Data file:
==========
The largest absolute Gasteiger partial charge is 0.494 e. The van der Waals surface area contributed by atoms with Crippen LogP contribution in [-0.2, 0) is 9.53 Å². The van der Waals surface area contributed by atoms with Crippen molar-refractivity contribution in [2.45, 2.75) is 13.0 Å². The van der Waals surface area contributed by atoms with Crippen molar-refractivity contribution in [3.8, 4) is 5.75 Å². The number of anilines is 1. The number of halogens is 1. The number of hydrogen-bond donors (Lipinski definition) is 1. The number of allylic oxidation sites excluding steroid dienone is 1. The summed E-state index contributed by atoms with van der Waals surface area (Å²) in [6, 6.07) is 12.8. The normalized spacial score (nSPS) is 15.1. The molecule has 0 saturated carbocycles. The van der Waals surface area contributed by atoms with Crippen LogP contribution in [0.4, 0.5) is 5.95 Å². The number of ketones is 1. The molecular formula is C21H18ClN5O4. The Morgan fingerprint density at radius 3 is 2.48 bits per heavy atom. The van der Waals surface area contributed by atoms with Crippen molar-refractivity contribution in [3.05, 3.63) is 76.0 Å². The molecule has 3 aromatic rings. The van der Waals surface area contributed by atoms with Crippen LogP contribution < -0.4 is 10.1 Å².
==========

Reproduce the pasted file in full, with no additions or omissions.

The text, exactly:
The largest absolute Gasteiger partial charge is 0.494 e. The van der Waals surface area contributed by atoms with Crippen LogP contribution in [-0.2, 0) is 9.53 Å². The van der Waals surface area contributed by atoms with Crippen molar-refractivity contribution in [2.45, 2.75) is 13.0 Å². The van der Waals surface area contributed by atoms with Crippen molar-refractivity contribution in [3.8, 4) is 5.75 Å². The number of anilines is 1. The number of halogens is 1. The number of hydrogen-bond donors (Lipinski definition) is 1. The number of allylic oxidation sites excluding steroid dienone is 1. The summed E-state index contributed by atoms with van der Waals surface area (Å²) in [6, 6.07) is 12.8. The normalized spacial score (nSPS) is 15.1. The molecule has 0 saturated carbocycles. The van der Waals surface area contributed by atoms with Crippen LogP contribution in [0.4, 0.5) is 5.95 Å². The number of ketones is 1. The molecular formula is C21H18ClN5O4. The Morgan fingerprint density at radius 3 is 2.48 bits per heavy atom. The van der Waals surface area contributed by atoms with Crippen molar-refractivity contribution in [3.05, 3.63) is 76.0 Å². The molecule has 3 aromatic rings. The van der Waals surface area contributed by atoms with Crippen LogP contribution < -0.4 is 10.1 Å².